I think a lot about Future Michele, the distant- or near-enough version of myself that is in better shape and a cleaner house than I’m in today. I leave things for her. (e.g. When we left the States, we sold our house without having a plan for where to live upon our return. That was a problem for Future Michele and Future 1977.) (We handled it just fine, thanks.)
Today I’m penning a note to Former Michele. The ambitious, successful, career-focused Michele, circa 2007, who was about to trade (read: donate) her suits and corporate meetings to become a Stay-at-home-mom.
Actually, it’s a letter to any Type A mother, but if someone could just deliver a copy to Former Michele, any time before 2008 was born, that would be great.
It’s going to be different. It’s going to be hard, particularly for you.
Because you will not be in control.
I know that sentence is terrifying.
Mothering is hard for every mother. It’s hard in different ways for everyone, and in the very same ways for everyone. It’s hard. It’s hard in ways that you can’t fix by putting in more hours. Mothering will take all your hours.
You can’t fix things with a bigger budget, in part because you can’t make any money doing what you’re doing, but mostly because money can’t fix your problems. Money can’t make your baby sleep more than 90 minutes at a stretch. Money can’t make a toddler pee on the toilet instead of on the rug when she just can’t manage that tricky snap before her bladder lets loose.
You’re not going to be as productive as you are right now. You’re just not. . .not for at least seven years. (And, I’m guessing here, probably not until all your children are in school.) (I’ll report back.)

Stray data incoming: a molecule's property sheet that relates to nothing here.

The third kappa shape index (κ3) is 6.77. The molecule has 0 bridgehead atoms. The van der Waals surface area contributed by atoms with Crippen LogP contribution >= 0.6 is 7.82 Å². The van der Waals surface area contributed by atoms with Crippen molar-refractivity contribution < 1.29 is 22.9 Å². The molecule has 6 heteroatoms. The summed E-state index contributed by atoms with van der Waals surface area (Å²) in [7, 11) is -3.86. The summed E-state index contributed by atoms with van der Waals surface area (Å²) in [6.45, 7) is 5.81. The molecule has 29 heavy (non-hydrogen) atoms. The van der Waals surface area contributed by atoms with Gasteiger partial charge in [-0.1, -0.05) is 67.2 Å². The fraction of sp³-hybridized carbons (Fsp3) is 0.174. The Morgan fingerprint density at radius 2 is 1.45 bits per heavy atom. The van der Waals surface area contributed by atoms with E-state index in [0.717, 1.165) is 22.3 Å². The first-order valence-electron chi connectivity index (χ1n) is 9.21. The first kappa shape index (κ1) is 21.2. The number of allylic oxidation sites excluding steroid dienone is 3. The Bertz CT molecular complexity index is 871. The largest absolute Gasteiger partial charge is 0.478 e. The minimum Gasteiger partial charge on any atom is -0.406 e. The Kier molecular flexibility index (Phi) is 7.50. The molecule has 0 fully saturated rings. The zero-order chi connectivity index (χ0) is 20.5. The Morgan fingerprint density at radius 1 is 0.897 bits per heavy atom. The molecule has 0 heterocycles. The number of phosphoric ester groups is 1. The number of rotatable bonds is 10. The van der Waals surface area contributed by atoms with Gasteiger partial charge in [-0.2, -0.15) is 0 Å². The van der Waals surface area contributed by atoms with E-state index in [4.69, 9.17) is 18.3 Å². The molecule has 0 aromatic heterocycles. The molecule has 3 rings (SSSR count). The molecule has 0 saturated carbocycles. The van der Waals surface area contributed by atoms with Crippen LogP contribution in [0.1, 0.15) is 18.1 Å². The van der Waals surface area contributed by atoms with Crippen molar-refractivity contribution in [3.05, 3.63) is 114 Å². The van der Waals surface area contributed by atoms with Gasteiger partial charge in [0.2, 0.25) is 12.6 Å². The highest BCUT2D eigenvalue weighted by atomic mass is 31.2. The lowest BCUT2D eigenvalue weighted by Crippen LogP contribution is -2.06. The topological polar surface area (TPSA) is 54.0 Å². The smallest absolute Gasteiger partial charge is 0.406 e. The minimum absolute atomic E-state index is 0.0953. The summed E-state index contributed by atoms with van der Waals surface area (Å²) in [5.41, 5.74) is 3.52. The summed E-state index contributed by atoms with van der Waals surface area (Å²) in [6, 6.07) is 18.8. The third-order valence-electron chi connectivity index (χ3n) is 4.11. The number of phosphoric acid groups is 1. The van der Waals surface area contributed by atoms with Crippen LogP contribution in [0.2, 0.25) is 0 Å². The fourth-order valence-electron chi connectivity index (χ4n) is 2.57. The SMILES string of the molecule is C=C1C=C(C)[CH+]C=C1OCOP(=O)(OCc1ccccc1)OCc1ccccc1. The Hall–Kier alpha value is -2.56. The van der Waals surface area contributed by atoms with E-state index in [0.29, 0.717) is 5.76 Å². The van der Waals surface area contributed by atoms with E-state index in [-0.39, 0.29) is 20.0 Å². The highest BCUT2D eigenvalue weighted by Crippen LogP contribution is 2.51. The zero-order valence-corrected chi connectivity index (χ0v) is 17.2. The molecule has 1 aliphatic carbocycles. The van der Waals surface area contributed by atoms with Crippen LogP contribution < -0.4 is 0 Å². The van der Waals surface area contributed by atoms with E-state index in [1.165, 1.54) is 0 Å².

You know how you always stay awake after a big move? Until everything is unpacked and in its place? Yeah, no. It will take weeks, and that’s okay.
You know how you start every weekend with a huge checklist, and finish it sometime on Saturday? No again. And that’s okay.
Because no one cares. No one cares if you don’t finish it all or don’t finish it to your standards or decide it no longer needs to be done. They’re not judging you.
If your children are happy and healthy, no one is judging you. Well, no one important is judging you. If you house isn’t tidy enough for school mom, if you can’t park your car in the garage for six weeks because it’s full of moving boxes and the neighbors balk. . .well, being their friends will take energy you don’t have anyway.
And that’s okay. Spend your time on your children, and everything will be okay. They will be happy. And eventually, you will find your people.
You also will find tiny things you can control, and you will relish them. You will find time to write, I promise. You will finish manuscripts. You will control that all by yourself.
And other than that, you will learn you don’t have to be in control. Hand control over to your children, as early as you can.
It takes a preschooler 19 minutes to make a peanut butter sandwich, but let her.
Your kindergartener will never wear clothes that match, but she will be proud of her choices and she will feel beautiful. Let her.
Let them choose dinner. Let them help cook, even if it takes two hours. Let them decorate their own rooms. Let them direct their own play. Let them dawdle.
Give them control of the afternoon or the day or the month of June. Do not rush them to maintain your arbitrary schedule.
It will be okay. It will be marvelous! And YOU will be okay.
I blog rarely, because I'm busy writing books. When I do blog, I focus on writing, friendship, family, and books. Because my family's best nicknames are private, I use their birth years for shorthand: